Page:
Abortions to resume at Louisiana clinic after state judge temporarily blocks trigger bans
Louisiana’s so-called “trigger laws” that criminalized abortion procedures and shuttered the state’s clinics immediately after the U.S. Supreme Court overturned Roe v. Wade were blocked by a state judge on Monday.
Orleans Parish Civil District Judge Robin Giarrusso issued a temporary restraining order on the law that banned almost all abortion procedures, following a lawsuit that was filed Monday morning by the Center for Reproductive Rights and Louisiana abortion providers.
In response to the order, Kathaleen Pittman, administrator of Hope Medical Group for Women, said the Shreveport clinic will begin providing abortions again on Tuesday.
Pittman said staff at the clinic are calling back patients who'd had their appointments canceled in the wake of the Supreme Court decision.
"It's a temporary reprieve, but it's a reprieve," Pittman said.
They're trying to confirm people quickly, she added, because there's a long list of others begging for appointments. The clinic had a waiting list 400 people long before the decision came down and closed Louisiana's three clinics — the other two in Baton Rouge and New Orleans.
Attorneys acting on behalf of the Shreveport clinic Hope Medical Group for Women and the organization Medical Students for Choice said they were seeking a temporary restraining order to block the tangle of overlapping and sometimes conflicting trigger laws that took effect Friday, and noted the rollout of the new regime left doctors unsure of how they could legally provide abortion care to end life-threatening pregnancies.
“Louisiana’s rushed and poorly conceived trigger laws are unconstitutionally vague and violate due process,” said Joanna Wright, the New Orleans attorney leading the legal challenge. “It is unfortunate that in his haste to score political points in the aftermath of Dobbs, the state’s Attorney General (Jeff Landry) has ushered in an era of complete disregard for women’s bodily integrity and reproductive autonomy.”
A hearing is scheduled for July 8, according to the judge’s order.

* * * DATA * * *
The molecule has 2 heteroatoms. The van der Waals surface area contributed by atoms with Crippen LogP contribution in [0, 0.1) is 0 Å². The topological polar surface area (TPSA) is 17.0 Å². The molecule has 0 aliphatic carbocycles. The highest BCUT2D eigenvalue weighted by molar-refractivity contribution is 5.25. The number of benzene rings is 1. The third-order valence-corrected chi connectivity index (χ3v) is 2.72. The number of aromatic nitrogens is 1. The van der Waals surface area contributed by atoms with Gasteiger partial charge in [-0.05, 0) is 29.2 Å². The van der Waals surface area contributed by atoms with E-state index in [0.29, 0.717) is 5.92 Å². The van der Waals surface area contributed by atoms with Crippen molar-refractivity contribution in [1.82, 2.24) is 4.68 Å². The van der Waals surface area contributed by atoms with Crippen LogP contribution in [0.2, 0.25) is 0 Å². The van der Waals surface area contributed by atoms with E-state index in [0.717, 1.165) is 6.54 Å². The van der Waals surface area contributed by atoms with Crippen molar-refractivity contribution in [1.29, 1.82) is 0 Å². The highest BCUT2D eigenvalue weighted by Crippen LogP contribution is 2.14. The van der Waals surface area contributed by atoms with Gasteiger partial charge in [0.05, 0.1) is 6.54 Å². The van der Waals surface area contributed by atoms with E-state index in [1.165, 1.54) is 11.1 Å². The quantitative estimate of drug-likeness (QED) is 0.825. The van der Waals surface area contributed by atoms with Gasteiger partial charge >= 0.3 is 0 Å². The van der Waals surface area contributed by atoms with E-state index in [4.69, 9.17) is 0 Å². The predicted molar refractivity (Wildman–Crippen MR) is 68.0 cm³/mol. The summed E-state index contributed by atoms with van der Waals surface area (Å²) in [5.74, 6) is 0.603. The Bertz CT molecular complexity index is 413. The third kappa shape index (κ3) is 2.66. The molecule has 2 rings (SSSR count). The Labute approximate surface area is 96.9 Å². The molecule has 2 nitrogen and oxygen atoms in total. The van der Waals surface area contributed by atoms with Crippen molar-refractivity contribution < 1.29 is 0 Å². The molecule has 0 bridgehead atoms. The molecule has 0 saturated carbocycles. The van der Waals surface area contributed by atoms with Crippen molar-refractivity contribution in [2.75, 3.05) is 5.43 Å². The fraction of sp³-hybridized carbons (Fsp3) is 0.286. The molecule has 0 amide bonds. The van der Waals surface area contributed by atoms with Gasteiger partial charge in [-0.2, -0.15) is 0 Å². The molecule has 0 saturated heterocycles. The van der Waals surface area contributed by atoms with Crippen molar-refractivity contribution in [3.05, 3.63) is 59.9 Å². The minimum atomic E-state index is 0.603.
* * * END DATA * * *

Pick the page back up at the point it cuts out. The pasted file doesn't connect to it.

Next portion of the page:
Louisiana Right to Life, the state’s most influential anti-abortion rights group, said it is “confident that our pro-life laws will be vindicated.”
"While these matters are still developing, Louisiana law is clear that babies will be protected from abortion when Roe v. Wade is overturned,” Ben Clapper, Louisiana Right to Life executive director, said in a statement. “We are confident that our courts, whether at the district, appellate, or state Supreme Court level, will affirm our laws in time.”
Shortly after the order was issued, Louisiana Solicitor General Liz Murrill told NPR’s Sarah McCammon that the attorney general’s office plans to file a legal challenge to force the trigger laws back into place.
Louisiana was one of only three states where trigger laws took effect immediately after the ruling in Dobbs v. Jackson Women’s Health Organization that overturned Roe v. Wade and undid nearly 50 years of constitutional protection for abortion access. At least 11 states have banned abortion since the ruling was announced. Half a dozen other states have trigger laws outlawing the procedure set to take effect within the month.
Louisiana’s trigger law purports to ban abortions after the “moment of fertilization and implantation.” Doctors who perform the procedure in violation of the law face up to 15 years in prison and $200,000 fines. Under the new law, abortions would be allowed to end ectopic and other medically futile pregnancies and to save the life of the pregnant person, but securing an abortion in those cases requires doctors and patients to satisfy a series of stringent legal requirements.
Louisiana lawmakers recently passed sweeping legislation that rewrote large portions of the state’s 2006 trigger law and dozens of other prospective abortion restrictions that took effect Friday in hopes of clarifying the legal landscape in a post-Roe Louisiana. But abortion-rights advocates say their efforts made things even less clear.
Nancy Northrup, president and CEO of the Center for Reproductive Rights, said the challenge of Louisiana’s law was part of her organization’s nationwide effort to maintain abortion access as long as possible through legal action.
“We will be fighting to restore access in Louisiana and other states for as long as we can,” Northrup said. “Every day that a clinic is open and providing abortion services can make a difference in a person’s life.”
Pittman has previously partnered with the Center for Reproductive Rights to successfully challenge the state of Louisiana’s pre-Dobbs abortion restrictions and regulations. She said in a statement that her “heart is with” patients whose future was cast into doubt by the seismic Supreme Court ruling issued last week.
“Seeking reproductive care is already difficult in the U.S., and especially in Louisiana,” Pittman said. “We are committed to this monumental legal challenge — not to perpetuate an endless political battle, but to ensure our patients’ wellbeing and so that they may draw strength from our dedication to this fight.”